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Archive for July, 2010

Fast Company recently had a great article called Five Steps for Consumer Brands To Earn Social Currency, and was filled with insights that credit unions and banks seeking word of mouth can apply.

The main premise is this: “buzz” is of limited value–“social currency” is the real goal.  Based on a study by Vivaldi Partners and Lightspeed Research, the article speaks to several key understandings about word of mouth marketing and social media, which in our experience banks and credit unions have yet to master.

Key Takeaways for Banks and Credit Unions Seeking Social Currency

While we strongly recommend you read the article and absorb its points, here are three key takeaway ideas from the articles that relate directly to banks and credit unions:

  1. It’s Not About the Tools: A hammer is just a hammer and has little intrinsic value until it is applied to the art of building houses. Twitter and Facebook are like that hammer: they, among the other myriad tools, are not an end in and of themselves…they are simply channels to achieve the real endgame: advocacy and engagement.  Keep your eye on the real goal.
  2. Buzz is Fleeting; WOM is Lasting: Getting a bump in followers or attention for a short period of time is easily accomplished by simply doing something wacky enough to get noticed. The hard part is creating long-term brand engagement, and buzz is just the first step in that. This is why things like random acts of kindness in banking and guerrilla marketing are great tools, but cannot constitute a bank or credit union’s entire word of mouth marketing strategy.  A quickie campaign can improve awareness for a credit union, but probably won’t increase membership by itself.  (That’s why the PSST!/CBC word of mouth marketing model has multiple layers with different strategic components)
  3. Make Other People Feel Important: In many ways, word of mouth about a credit union or a bank is not even really about the company–it’s about the people doing the talking. People tell others about cool stuff when it makes them feel good and important to do so. In the Fast Company article, Dunkin’ Donuts’ strategy is all about turning other people into online celebrities.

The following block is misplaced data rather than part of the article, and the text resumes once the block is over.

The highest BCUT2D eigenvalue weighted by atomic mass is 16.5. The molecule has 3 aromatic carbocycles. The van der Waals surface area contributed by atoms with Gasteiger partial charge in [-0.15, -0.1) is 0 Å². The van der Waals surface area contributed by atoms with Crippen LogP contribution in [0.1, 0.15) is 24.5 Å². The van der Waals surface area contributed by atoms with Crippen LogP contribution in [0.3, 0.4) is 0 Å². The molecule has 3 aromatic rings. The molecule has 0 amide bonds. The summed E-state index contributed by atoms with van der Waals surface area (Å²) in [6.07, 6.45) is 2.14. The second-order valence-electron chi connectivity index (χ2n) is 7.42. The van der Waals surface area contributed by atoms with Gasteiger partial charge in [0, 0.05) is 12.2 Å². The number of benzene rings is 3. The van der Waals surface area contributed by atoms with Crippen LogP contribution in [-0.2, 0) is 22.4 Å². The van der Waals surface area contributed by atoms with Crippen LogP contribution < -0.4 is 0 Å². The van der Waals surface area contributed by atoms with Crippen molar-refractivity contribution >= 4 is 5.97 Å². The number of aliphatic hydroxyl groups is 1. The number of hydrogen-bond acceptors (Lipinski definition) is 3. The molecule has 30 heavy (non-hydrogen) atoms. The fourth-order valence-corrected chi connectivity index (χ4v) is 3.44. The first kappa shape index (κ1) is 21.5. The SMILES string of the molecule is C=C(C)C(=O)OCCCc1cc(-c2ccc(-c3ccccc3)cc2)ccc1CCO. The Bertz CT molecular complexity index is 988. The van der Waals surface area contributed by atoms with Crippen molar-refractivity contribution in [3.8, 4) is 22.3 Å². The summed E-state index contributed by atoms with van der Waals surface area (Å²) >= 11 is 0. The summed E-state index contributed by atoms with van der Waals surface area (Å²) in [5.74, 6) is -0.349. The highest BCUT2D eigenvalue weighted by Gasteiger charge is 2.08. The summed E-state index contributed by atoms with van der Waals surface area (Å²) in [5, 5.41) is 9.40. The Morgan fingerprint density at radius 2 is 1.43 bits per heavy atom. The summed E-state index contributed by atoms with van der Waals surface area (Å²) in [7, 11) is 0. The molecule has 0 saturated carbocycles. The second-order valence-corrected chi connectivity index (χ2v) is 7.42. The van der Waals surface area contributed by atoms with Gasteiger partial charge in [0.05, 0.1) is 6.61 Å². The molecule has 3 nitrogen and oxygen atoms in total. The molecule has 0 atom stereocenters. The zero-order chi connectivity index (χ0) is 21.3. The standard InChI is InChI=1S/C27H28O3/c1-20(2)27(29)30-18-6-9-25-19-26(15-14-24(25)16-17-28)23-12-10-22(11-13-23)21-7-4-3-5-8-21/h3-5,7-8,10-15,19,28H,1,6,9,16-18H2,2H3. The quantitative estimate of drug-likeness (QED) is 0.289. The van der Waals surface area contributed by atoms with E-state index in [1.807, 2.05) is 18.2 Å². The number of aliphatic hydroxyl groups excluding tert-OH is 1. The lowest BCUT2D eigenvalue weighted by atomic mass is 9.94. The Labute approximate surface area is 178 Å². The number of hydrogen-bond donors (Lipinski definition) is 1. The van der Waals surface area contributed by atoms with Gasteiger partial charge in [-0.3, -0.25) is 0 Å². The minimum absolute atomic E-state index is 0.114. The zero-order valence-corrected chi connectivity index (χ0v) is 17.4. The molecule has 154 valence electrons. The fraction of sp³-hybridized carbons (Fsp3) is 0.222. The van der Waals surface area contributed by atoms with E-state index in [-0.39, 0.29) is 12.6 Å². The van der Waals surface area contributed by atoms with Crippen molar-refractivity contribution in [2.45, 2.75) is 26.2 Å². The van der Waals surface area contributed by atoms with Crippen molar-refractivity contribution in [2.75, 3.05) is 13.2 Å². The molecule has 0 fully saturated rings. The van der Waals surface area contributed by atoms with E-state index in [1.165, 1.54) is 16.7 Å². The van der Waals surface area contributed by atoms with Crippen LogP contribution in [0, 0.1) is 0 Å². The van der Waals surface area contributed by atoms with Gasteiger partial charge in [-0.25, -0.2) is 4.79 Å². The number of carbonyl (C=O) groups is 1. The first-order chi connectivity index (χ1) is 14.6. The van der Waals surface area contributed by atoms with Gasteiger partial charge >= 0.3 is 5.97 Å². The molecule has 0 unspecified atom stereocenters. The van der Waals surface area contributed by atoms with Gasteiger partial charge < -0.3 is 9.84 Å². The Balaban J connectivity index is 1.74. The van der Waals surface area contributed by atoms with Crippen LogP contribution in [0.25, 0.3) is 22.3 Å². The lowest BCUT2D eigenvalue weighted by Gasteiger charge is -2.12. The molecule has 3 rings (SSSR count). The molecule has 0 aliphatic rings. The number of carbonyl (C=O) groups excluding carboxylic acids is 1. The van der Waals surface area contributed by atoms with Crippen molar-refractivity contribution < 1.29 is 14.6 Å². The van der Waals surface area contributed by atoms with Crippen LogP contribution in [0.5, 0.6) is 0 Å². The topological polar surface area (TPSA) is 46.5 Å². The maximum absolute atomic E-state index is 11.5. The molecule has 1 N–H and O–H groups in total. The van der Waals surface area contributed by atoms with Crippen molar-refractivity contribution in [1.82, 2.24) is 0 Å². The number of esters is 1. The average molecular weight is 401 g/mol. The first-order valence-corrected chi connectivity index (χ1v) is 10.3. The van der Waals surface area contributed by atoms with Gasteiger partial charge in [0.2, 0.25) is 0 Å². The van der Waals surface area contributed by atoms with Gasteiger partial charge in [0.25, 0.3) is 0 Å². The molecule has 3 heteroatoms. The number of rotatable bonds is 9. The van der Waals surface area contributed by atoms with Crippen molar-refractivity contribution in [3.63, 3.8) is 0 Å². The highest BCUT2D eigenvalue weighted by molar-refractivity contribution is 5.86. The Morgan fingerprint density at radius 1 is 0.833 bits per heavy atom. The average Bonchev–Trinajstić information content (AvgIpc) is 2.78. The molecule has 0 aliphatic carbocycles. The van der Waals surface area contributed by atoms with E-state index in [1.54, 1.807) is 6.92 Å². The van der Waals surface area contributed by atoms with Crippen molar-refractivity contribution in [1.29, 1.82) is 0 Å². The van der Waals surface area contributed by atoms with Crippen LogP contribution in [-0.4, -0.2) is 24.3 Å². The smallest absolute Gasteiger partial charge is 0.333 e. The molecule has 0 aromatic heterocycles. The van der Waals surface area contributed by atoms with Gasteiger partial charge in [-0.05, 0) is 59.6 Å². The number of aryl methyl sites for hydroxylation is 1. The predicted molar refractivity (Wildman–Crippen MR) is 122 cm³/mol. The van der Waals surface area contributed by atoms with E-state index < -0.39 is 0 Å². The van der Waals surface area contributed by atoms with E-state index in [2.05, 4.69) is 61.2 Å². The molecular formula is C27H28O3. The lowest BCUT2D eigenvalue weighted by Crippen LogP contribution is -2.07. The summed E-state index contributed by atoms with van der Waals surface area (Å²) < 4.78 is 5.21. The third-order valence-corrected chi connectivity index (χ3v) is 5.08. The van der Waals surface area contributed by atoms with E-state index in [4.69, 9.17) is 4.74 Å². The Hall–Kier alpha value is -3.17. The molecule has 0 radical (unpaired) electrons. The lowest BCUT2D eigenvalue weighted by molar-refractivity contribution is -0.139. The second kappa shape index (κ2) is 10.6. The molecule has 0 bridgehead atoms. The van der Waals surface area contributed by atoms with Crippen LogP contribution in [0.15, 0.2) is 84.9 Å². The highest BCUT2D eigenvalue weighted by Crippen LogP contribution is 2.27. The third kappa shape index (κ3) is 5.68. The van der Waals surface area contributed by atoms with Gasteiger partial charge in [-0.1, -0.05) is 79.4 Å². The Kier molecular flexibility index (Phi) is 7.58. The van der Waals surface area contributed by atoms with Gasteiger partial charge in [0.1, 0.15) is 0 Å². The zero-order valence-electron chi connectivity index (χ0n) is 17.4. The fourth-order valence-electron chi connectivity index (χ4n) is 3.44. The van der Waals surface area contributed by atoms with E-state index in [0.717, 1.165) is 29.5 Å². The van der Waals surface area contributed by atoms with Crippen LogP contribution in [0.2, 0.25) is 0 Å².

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We love seeing word of mouth marketing catching on with banks and credit unions. Any form of buzz that a financial institution can generate is a step in the right direction not only for that bank or credit union, but for the financial services industry as a whole.

One of the manifestations of WOM in banking so far has centered around the idea of “random acts of kindness.” Financial marketing stars Umpqua Bank have been known for using random acts of kindness successfully (such as with their ice cream truck, which we can vouch from personal experience does successfully bring smiles to faces!), and the idea has caught on with other banks and credit unions as well.

But I have one fear: I’m afraid banks and credit unions are starting to oversimplify things, thinking that WOM = random acts of kindness. The truth is, random acts of kindness are just one of the many forms of word of mouth marketing.

Remember, word of mouth marketing is a huge, broad topic, with dozens of subcategories of types of WOM. (You can learn about some of the other forms in our word of mouth marketing glossary.) According to the Word of Mouth Marketing Association, word of mouth is about giving people something worth talking about, and making it easier for them to have conversations. Random acts of kindness are a great way to accomplish this, but only one of many ways.

Much like we’ve said about bank and credit union social media, random acts of kindness does not a WOM program make…but it’s a good start.

Credit unions and banks: If you are doing random acts of kindness today, kudos to you! Keep up the good work! But also keep learning about the other types of word of mouth, and build out a thorough, multi-faceted word of mouth marketing strategy!

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